[UPDATED THROUGH May 13, 2014]
Bruns v. The City of Centralia, Illinois
Supreme Court Case Number: 116998
Appellate Court: Fifth District
Appellate Court Case Number: 5-13-0094
Issue Presented: Is there a "distraction" exception to the open-and-obvious perils rule, and if so, how broad is the exception?
The Estate of Perry C. Powell v. John C. Wunsch, P.C.
Supreme Court Case Number: 115997
Appellate Court: First District, Third Division
Appellate Court Case Number: 1-12-1854
Issue Presented: Does the lawyer who brings a wrongful death action owe a duty of care to the next of kin, or only to the estate?
Goldfine v. Barack, Ferrazzano Kirschbaum and Perlman
Supreme Court Case Number: 116362
Appellate Court: First District, Sixth Division
Appellate Court Case Number: 1-11-1779
Issue Presented: Are interest and attorneys' fees available as damages in a legal malpractice action?
Howell v. Dunaway
Supreme Court Case Numbers: 110199, 110200
Appellate Court: Fifth District
Appellate Court Case Number: 5-09-0071, 5-09-0072
Issue Presented: Is a hospital’s statutory lien for services, filed pursuant to the Health Care Services Lien Act, 770 ILCS 23/1, subject to a reduction under the common fund doctrine for attorney fees incurred by the injured plaintiff?
Appellate Court Opinion Summary: Both plaintiffs were injured in motor vehicle accidents, and sued the tortfeasors. The hospitals filed liens against any recovery pursuant to the Health Care Services Lien Act, 770 ILCS 23/1. After settling the personal injury actions, the plaintiffs filed petitions to adjudicate the liens, seeking to apply a one-third reduction in the amount of the liens to account for attorney fees incurred. The Circuit Court agreed with plaintiffs, applied the common fund reduction, and entered judgment, and the hospitals appealed. On appeal, the hospitals argued that the common fund rule was inapplicable to liens under the Act pursuant to the Supreme Court’s decision in Maynard v. Parker, 75 Ill.2d 73 (1979), on the grounds that plaintiffs’ debt to the hospitals was not dependent on the creation of the fund. The Appellate Court affirmed the judgment, holding that the Supreme Court had expanded the common fund rule to lienholder hospitals in a later decision, Bishop v. Burgard, 198 Ill.2d 495 (2002).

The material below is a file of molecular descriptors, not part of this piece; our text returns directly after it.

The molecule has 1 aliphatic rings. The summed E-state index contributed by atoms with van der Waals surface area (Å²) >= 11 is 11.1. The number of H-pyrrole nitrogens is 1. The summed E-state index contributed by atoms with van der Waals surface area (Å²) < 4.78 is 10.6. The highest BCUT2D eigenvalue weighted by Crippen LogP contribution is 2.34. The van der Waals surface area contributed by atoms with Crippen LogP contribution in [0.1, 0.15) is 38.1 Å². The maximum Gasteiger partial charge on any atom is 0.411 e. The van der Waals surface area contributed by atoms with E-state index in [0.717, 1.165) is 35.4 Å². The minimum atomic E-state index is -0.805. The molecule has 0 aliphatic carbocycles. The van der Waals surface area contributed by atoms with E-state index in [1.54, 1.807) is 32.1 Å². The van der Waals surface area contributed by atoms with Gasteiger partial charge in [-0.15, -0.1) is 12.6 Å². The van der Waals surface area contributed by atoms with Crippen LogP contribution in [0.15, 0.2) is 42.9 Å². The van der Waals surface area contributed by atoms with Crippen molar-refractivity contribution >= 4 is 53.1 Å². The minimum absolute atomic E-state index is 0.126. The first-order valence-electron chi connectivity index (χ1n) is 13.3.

Citations to Opinion: 924 N.E.2d 1190, 338 Ill. Dec. 664
Nationwide Financial, L.P. v. Pobuda
Supreme Court Case Number: 116717
Appellate Court: First District, Fourth Division
Appellate Court Case Number: 1-12-2540
Issue Presented: Can a plaintiff plead a cause of action for prescriptive easement without pleading exclusive use of the disputed property?
Summary: The defendants use a strip of plaintiff's property for access to a nearby road in Barrington Hills. In May 2009, plaintiff demanded that the defendants cease using the strip of land, or pay a rental fee for continued use. When the defendants refused to do so, the plaintiff filed a complaint for declaratory judgment, alleging trespass. The defendants counterclaimed for declaratory judgment of a prescriptive easement. The parties filed cross-motions for summary judgment. The circuit court granted plaintiff's motion and denied defendants' motion, holding that since the defendants had failed to plead or prove exclusive use of the strip of land, they had failed to plead a claim for prescriptive easement. The Appellate Court affirmed. The Appellate Court concluded that the outcome of the case was determined by Catholic Bishop of Chicago v. Chicago Title and Trust Company. There, the Court held that exclusivity was a necessary element of a prescriptive easement. The Court found that this was so because a requirement of exclusivity encouraged a claimant to exclude a landowner, giving the landowner notice of the adverse claim. Because defendants failed to plead exclusive use, their claim for prescriptive easement necessarily failed, the court held.